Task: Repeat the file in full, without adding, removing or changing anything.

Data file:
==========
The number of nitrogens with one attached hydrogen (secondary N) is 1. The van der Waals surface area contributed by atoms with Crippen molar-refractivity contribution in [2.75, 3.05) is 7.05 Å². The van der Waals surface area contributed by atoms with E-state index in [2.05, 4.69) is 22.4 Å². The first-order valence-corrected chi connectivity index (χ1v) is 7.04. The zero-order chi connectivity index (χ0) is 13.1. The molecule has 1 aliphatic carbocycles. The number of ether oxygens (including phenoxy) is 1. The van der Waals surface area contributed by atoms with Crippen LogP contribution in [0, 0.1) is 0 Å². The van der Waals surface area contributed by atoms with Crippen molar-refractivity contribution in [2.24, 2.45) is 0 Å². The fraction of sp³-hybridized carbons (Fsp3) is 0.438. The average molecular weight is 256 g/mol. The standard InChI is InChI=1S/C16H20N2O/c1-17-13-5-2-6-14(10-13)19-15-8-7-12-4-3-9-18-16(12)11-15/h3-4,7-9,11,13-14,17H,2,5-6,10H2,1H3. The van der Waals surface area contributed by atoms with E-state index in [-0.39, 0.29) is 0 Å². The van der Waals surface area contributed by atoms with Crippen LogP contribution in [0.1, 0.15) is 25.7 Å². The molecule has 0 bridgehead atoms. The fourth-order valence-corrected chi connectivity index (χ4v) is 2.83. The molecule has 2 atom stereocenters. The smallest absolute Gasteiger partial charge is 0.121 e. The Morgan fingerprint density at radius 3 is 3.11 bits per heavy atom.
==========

The number of nitrogens with one attached hydrogen (secondary N) is 1. The van der Waals surface area contributed by atoms with Crippen molar-refractivity contribution in [2.75, 3.05) is 7.05 Å². The van der Waals surface area contributed by atoms with E-state index in [2.05, 4.69) is 22.4 Å². The first-order valence-corrected chi connectivity index (χ1v) is 7.04. The zero-order chi connectivity index (χ0) is 13.1. The molecule has 1 aliphatic carbocycles. The number of ether oxygens (including phenoxy) is 1. The van der Waals surface area contributed by atoms with Crippen LogP contribution in [0, 0.1) is 0 Å². The van der Waals surface area contributed by atoms with Crippen molar-refractivity contribution in [2.24, 2.45) is 0 Å². The fraction of sp³-hybridized carbons (Fsp3) is 0.438. The average molecular weight is 256 g/mol. The standard InChI is InChI=1S/C16H20N2O/c1-17-13-5-2-6-14(10-13)19-15-8-7-12-4-3-9-18-16(12)11-15/h3-4,7-9,11,13-14,17H,2,5-6,10H2,1H3. The van der Waals surface area contributed by atoms with E-state index in [-0.39, 0.29) is 0 Å². The van der Waals surface area contributed by atoms with Crippen LogP contribution in [0.1, 0.15) is 25.7 Å². The molecule has 0 bridgehead atoms. The fourth-order valence-corrected chi connectivity index (χ4v) is 2.83. The molecule has 2 atom stereocenters. The smallest absolute Gasteiger partial charge is 0.121 e. The Morgan fingerprint density at radius 3 is 3.11 bits per heavy atom.